Good Money and Bad Money: the Rules have Changed

There is good money and bad money. If you took out a mortgage in order to buy a house or a long term loan in order to buy an assets between 1964 and 2008 in most developed or developing nations in the world you borrowed good money and repaid in bad money. If you saved money between the same periods in a deposit taking institution you parted with good money and in most cases got back bad money years later. In 2008 the rules changed although most ordinary people did not know it, because the rule change was not generally known.  Continue reading

Life Becomes Just a Little Bit Simpler

For the first time in my lifetime there was no inflation in the month of February. Of course the prices of some things rose but the prices of other things fell and as far as people can measure by the Retail Prices Index the rises cancelled out the falls and that means some other “firsts” such as Continue reading

Quantitative Easing

All the quantitative easing has stopped; in the United Kingdom and in North America the financial institutions have been flooded with cheap printed money in an effort to improve liquidity, stimulate lending and make the economies prosper. the effort has failed, in its stated aims, although the effort has prevented many financial institutions closing their doors and calling in the liquidators, thus protecting the savings of people. Continue reading

LIBOR – The Stables are still Filthy

If you borrow money at an interest rate that is linked to something, then you have to understand the thing to which it is linked. If you were to borrow money linked to the base rate of a major bank (or one of the base rates of a major bank) you will know that the rate you pay will rise and fall. You rather put yourself into the hands of the bank and the market. If the bank’s base rate to which your interest rate is linked, is also a base rate that is used to attract deposits to the bank, then your interest will fluctuate more or less in line with the market.
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Logical Behaviour in the Economic Circumstances of Today

I wrote yesterday about the economic situation and the problems that afflict us. It seems to me that there are a number of logical conclusions that you can draw from the present economic position that exists in the world and following those conclusions only certain behaviour is rational. Here are the premises:- Continue reading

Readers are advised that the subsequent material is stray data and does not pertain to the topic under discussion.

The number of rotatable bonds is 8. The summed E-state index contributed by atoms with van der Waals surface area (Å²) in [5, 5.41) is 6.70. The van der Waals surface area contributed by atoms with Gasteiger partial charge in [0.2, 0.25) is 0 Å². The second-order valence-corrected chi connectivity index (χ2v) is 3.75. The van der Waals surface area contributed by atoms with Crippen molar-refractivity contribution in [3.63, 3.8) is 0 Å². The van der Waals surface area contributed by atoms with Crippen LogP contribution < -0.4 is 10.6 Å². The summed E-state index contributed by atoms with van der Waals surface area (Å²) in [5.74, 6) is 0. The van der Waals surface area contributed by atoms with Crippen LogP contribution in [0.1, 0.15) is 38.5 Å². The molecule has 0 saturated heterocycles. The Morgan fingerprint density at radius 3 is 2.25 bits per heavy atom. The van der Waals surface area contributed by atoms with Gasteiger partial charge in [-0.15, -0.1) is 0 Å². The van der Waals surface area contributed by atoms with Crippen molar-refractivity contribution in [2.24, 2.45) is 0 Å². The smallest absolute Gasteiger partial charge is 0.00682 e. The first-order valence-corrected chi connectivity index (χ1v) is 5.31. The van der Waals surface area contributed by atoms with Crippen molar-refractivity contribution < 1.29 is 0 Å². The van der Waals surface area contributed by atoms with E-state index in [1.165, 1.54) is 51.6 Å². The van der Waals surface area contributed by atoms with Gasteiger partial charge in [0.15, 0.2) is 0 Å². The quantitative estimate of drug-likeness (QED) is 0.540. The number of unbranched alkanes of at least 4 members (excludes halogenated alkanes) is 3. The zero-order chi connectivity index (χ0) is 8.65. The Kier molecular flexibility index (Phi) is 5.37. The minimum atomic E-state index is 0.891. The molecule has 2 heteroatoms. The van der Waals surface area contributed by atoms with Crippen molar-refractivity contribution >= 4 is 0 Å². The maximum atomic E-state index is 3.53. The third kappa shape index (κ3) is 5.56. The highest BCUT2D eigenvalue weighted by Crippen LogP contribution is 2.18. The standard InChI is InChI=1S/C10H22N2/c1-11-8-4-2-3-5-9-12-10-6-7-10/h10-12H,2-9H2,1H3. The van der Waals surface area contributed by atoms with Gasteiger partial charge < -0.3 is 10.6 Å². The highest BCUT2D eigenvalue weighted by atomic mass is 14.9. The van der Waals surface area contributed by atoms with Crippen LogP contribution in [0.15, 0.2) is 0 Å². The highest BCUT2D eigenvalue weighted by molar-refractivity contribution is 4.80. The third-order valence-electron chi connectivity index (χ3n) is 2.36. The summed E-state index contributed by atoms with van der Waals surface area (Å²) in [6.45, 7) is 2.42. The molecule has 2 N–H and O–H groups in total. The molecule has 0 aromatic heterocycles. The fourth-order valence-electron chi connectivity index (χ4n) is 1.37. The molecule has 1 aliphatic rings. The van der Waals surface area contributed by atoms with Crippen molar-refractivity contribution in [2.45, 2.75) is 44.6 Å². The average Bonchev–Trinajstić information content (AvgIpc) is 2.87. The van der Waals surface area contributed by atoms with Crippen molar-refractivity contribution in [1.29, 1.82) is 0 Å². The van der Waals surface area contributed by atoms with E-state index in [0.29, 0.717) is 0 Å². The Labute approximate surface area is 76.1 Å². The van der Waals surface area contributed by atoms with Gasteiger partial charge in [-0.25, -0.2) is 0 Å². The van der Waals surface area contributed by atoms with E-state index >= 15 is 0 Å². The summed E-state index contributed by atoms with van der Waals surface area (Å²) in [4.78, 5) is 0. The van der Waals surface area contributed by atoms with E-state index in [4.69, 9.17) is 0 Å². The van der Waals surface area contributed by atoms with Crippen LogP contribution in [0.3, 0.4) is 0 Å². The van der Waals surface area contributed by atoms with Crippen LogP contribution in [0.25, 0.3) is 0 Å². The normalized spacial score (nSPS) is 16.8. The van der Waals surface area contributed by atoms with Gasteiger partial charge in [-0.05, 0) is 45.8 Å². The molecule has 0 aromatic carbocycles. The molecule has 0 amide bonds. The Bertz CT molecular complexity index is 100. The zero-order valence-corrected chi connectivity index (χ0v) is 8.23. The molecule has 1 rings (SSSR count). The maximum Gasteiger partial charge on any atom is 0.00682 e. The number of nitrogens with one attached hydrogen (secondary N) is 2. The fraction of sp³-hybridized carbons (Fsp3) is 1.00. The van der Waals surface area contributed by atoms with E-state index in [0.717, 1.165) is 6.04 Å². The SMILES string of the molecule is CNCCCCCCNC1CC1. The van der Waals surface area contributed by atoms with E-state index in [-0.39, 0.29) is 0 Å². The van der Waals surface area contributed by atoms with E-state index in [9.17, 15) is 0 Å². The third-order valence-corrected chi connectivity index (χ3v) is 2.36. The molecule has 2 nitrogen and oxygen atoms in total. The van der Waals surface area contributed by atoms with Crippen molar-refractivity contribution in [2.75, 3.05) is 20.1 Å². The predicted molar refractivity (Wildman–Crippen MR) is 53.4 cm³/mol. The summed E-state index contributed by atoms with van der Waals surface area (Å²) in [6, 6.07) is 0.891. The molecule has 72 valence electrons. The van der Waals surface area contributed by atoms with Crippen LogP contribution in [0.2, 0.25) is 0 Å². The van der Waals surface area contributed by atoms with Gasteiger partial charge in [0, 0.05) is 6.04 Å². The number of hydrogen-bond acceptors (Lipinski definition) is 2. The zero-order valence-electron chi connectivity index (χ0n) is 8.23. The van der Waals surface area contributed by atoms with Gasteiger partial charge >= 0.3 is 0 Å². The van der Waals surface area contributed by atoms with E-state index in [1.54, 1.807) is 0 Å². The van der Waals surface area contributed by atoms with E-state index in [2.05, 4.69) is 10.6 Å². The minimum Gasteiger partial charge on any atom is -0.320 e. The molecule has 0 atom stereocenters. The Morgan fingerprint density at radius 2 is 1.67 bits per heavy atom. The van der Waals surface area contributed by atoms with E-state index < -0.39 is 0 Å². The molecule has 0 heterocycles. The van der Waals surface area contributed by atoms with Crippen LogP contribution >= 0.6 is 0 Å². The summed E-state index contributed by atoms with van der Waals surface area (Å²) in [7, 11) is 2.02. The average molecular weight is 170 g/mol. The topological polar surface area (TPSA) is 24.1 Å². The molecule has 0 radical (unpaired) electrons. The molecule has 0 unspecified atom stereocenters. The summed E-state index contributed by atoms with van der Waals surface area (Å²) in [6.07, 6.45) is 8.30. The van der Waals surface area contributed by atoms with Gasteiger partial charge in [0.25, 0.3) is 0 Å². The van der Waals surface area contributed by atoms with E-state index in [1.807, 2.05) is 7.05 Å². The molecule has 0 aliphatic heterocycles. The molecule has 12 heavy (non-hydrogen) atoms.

In the United Kingdom inflation is falling marginally to about 5%. Many economists think that by late 2012 UK inflation will be below 2%. The simple explanation is that the very high inflation is largely due to high fuel prices, but has been mitigated to a small extent by lower food prices, lower air fares and lower petrol prices. I understand the simple explanation but there is a more complicating factor which the economists are ignoring. The so called quantitative easing has injected many hundreds of millions of pounds into the economy. That money must, inevitably, result in inflation. No one seems to address the point of  how that will affect inflation. Continue reading

A scandal wrapped in a fraud and shrouded in a puzzle

Inflation in the United Kingdom is running at 5%. This is good news for some borrowers whose mortgage rate is fixed below 5.2% but bad news for savers and most others. If you have savings (and most of us do directly in the bank or indirectly through pension funds or life insurance policies, you will be lucky to earn 3% interest on those savings, and you can only get this rate in a ISA or in a pension fund. If your savings earn 3% but over a year lose 5.2% in spending power your savings are depreciating at the rate of 2.2% a year. Continue reading